Since justice consists of granting to each what he deserves, justice demands restitution for Michael Milken, who suffered undue punishment and continues to be persecuted today for his recent assistance to corporate America. The best act of justice an author can perform is a book that paves the way for restitution. By vindicating Milken, Fischel’s book makes an important step towards that goal. However, restitution requires government action–which requires public pressure–which requires a proper moral verdict on Milken by the culture–which requires a major philosophical re-orientation; and, not surprisingly, this is where Fischel’s book falls short.

Fischel cites envy as the attackers’ motive, but fails to identify what made envy such a potent destroyer–the pervasive morality of altruism. Only an assault on altruism as evil and a defense of egoism as good can reverse the destruction. But Fischel never proclaims Milken’s moral right to pursue his own selfish interests. His defense of Milken (and capitalism) consists of appealing solely to public benefit, which is a concession to altruism. Fischel never mentions altruism’s greatest enemy and capitalism’s greatest champion–Ayn Rand.

Restitution would require the effective participation of Milken, who needs the knowledge of what makes evil seem powerful and of how to combat it. As Ayn Rand wrote in Galt’s speech: “I saw that the enemy was an inverted morality–and that my sanction was its only power. I saw that evil was impotent–that evil was the irrational, the blind, the anti-real–and that the only weapon of its triumph was the willingness of the good to serve it.” Though he had read Atlas Shrugged, Milken tragically failed to understand the role he played in sanctioning his own persecution.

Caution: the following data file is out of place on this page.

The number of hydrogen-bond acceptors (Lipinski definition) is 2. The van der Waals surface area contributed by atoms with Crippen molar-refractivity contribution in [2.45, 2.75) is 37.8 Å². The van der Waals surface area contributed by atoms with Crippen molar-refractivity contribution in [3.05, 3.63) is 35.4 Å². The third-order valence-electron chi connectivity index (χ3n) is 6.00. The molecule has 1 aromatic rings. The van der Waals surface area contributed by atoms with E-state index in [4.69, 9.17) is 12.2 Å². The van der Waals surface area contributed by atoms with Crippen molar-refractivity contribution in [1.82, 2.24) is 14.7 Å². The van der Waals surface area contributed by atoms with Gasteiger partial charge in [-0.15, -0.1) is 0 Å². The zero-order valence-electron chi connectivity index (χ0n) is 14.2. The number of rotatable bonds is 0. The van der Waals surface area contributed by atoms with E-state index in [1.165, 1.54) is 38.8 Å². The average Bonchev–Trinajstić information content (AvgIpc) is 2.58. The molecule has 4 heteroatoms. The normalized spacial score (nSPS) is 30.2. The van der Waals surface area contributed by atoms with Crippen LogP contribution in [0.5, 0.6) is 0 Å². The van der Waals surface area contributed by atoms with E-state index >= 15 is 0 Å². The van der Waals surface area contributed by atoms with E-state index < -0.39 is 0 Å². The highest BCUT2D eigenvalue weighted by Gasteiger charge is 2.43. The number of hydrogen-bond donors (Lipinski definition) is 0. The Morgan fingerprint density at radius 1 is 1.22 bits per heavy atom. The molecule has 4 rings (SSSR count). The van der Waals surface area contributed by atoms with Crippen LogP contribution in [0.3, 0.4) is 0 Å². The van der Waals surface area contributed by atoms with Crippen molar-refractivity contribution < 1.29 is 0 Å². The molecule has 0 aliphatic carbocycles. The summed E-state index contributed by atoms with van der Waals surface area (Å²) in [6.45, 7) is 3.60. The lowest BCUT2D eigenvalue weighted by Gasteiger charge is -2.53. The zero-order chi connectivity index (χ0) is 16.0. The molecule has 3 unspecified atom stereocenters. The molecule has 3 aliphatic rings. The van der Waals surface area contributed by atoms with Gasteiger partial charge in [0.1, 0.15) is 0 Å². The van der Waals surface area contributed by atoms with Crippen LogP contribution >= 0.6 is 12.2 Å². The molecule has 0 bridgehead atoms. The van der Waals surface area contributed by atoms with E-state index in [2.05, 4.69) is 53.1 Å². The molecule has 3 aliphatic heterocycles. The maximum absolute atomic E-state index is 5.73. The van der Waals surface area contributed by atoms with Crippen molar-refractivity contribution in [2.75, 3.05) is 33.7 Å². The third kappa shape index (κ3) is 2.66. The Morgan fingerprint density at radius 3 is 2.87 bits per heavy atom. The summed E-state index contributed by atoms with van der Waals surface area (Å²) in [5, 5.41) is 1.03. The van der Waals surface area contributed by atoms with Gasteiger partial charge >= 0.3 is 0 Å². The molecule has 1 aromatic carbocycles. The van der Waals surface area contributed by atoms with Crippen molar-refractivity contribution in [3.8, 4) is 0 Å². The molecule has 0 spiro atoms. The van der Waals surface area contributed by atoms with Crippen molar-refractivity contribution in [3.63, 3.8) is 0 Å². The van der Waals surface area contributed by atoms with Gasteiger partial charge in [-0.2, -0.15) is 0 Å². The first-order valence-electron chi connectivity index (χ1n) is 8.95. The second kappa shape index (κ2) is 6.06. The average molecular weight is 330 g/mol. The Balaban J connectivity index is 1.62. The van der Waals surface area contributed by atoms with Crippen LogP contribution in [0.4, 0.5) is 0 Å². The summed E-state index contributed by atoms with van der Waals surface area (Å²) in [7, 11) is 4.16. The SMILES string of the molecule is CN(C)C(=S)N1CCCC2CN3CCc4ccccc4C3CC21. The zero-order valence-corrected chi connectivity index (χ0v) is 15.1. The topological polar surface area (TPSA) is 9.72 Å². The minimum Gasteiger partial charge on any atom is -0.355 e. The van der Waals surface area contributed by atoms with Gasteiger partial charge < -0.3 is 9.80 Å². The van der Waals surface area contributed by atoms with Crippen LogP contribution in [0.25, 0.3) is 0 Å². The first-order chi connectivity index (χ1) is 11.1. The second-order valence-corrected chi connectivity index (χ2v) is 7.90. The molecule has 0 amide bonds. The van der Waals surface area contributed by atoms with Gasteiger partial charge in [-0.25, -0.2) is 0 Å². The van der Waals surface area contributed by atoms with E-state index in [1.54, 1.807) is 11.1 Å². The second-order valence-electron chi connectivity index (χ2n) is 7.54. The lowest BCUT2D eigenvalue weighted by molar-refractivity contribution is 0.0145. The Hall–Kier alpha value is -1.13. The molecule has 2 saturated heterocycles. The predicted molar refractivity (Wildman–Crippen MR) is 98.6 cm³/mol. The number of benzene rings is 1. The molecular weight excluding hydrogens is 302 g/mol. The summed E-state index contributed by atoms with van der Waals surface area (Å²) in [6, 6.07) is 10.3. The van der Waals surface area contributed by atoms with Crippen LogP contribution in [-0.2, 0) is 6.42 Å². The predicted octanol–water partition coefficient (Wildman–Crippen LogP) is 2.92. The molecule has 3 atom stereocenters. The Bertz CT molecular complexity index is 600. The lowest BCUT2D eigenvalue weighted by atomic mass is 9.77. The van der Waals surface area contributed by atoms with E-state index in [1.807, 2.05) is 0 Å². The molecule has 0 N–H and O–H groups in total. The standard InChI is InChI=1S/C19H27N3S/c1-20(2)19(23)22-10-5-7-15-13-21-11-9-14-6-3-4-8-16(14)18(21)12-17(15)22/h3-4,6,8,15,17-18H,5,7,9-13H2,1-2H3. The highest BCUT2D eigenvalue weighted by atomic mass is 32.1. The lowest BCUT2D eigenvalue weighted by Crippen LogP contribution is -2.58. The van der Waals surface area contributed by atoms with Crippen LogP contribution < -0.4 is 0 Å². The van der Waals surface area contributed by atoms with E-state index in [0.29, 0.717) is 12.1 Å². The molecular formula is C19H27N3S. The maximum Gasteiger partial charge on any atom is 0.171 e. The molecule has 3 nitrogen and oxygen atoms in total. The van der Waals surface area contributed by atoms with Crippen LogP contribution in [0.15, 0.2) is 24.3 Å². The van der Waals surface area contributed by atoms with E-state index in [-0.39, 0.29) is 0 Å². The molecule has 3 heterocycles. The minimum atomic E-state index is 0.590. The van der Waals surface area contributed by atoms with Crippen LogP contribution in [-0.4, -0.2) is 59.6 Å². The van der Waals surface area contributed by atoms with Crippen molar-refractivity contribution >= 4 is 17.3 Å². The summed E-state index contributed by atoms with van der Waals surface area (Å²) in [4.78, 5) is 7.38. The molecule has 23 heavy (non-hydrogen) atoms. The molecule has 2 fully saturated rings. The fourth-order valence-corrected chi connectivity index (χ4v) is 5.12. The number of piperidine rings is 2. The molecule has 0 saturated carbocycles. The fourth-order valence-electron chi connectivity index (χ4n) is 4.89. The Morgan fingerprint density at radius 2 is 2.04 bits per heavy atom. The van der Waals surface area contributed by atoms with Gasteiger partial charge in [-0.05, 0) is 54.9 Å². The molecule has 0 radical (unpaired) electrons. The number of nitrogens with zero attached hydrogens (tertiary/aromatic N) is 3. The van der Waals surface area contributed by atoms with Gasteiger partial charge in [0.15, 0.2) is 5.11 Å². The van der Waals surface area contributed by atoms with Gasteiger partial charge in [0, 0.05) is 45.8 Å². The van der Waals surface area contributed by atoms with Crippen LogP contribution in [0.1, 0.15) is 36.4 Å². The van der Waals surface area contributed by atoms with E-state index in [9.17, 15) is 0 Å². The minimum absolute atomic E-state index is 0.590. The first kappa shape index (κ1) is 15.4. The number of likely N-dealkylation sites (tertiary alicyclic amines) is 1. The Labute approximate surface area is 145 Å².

Fischel makes the same error. The book neither explicitly calls for restitution nor provides any advice on how Milken could defend himself against his destroyers. Implicitly conceding that evil is potent, Fischel too feels Milken had little chance against a seemingly unstoppable government (even though his account illustrates a golden opportunity for the kind of defense Ayn Rand offered in Rearden’s trial). Grasping the sanction of the victim, in its philosophical context, is necessary for the good to triumph. While Fischel’s Payback is an admirable down payment on justice for Milken, real “payback” requires Ayn Rand’s philosophy of Objectivism.

Originally appeared in The Intellectual Activist.

Glenn Woiceshyn is a freelance writer, residing in Canada.

The views expressed above represent those of the author and do not necessarily represent the views of the editors and publishers of Capitalism Magazine. Capitalism Magazine sometimes publishes articles we disagree with because we think the article provides information, or a contrasting point of view, that may be of value to our readers.